Think slavery is over? Think again.
The biggest contemporary example of modern day slavery: some laborers in Dubai, UAE, or Doha in Qatar are treated like slaves. Both governments are now improving the situation step by step. For too long many workers are brought in from South Asia, particularly India and Pakistan, and are hoarded together in rooms without proper kitchens or toilets. They had to give away their passport too and were not paid by some companies. Here’s the controversial video that revealed the shocking truth:
However, it’s not just Dubai.
According to studies conducted by the Global Slavery Index, 45.8 million people are entrenched in modern slavery across 167 countries, in 2016. While India has the greatest number, North Korea has the highest prevalence.
What causes slavery in the modern world?
While there are several cultural causes which fuel slavery, there’s a strong economic factor as well. Rapid technological and real estate development across Asia and the Middle East requires extensive, cheap labour. The easiest way to source this would be people from extreme poverty. They would be willing to trade their entire lives if it could buy them and their families some food.
In fact, the international sporting community was rocked by the claims of a prodigious, marathon-running toddler Budhia Singh in India. His coach pushed him to run 40 miles in the scorching heat, to create a world running record. The truth: when Budhia was about two years old, his mother sold him to a street peddler for the worth of $12 in rupees. She was extremely poor, and sold her son to work as a slave. Budhia was tortured by the peddler, and rescued by a coach Biranchi Das, who wanted to make him a great sportsperson. The dilemma: was Budhia being used in yet another form, due to his helplessness and poverty?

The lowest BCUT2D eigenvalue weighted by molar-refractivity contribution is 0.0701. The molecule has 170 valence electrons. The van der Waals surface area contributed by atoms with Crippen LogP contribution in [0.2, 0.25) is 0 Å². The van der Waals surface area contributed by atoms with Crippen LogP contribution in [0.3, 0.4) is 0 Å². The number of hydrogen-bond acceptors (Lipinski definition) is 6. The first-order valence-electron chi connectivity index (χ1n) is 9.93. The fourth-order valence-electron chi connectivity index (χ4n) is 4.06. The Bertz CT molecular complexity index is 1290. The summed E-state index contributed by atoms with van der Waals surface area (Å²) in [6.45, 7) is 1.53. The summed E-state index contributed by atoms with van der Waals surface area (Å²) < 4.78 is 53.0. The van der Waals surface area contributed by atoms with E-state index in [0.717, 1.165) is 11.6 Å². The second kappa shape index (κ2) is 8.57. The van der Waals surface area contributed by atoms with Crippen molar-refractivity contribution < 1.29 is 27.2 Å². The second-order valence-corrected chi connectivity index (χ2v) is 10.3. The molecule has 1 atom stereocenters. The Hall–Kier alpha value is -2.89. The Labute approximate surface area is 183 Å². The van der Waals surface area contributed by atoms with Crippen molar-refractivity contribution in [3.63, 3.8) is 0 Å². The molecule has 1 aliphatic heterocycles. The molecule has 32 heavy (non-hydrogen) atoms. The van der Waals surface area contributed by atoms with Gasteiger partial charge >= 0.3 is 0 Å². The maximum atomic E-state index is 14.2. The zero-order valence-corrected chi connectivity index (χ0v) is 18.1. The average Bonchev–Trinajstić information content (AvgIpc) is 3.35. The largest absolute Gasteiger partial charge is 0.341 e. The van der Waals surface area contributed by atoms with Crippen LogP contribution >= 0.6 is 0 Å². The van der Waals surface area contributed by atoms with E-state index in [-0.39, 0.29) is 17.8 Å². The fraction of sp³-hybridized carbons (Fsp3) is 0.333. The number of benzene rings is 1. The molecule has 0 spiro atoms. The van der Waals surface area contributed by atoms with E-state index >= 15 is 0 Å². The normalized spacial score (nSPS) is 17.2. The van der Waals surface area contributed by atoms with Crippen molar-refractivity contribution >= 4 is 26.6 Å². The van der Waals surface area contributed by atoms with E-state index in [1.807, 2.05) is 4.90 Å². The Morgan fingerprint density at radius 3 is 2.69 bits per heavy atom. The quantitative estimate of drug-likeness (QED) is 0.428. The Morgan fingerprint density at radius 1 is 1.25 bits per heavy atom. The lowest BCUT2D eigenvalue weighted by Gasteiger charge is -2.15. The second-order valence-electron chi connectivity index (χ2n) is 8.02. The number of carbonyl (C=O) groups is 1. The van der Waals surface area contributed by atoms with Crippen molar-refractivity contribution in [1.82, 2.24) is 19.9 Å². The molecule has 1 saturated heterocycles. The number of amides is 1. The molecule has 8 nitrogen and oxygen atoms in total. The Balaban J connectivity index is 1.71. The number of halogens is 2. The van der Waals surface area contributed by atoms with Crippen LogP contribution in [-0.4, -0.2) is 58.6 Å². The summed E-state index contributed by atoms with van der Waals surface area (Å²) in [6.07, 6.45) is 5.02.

Interestingly, underprivileged women in Western India are offered lucrative payment for surrogacy. They are offered lodging in fertility clinics, where well-to-do couples hire their womb services in order to bear children through IVF. While the women take up the job as they feel it gives them income, it is unfortunate that it’s mostly poorer women that become surrogates. In fact, several human rights activists feel it’s a form of slavery, due to poverty.
Modern slavery is not the typical image of a worker toiling the day away. It occurs through various forms: poor men working in richer countries abroad in pathetic conditions, women being paid to become surrogate mothers, children being pushed to achieve sporting glory for their coaches, and prisoners assigned hard labour in prisons–which is usually justified as ‘punishment’ for their crimes.
Slavery is not yet completely eliminated, and it’s time for global leaders to take notice.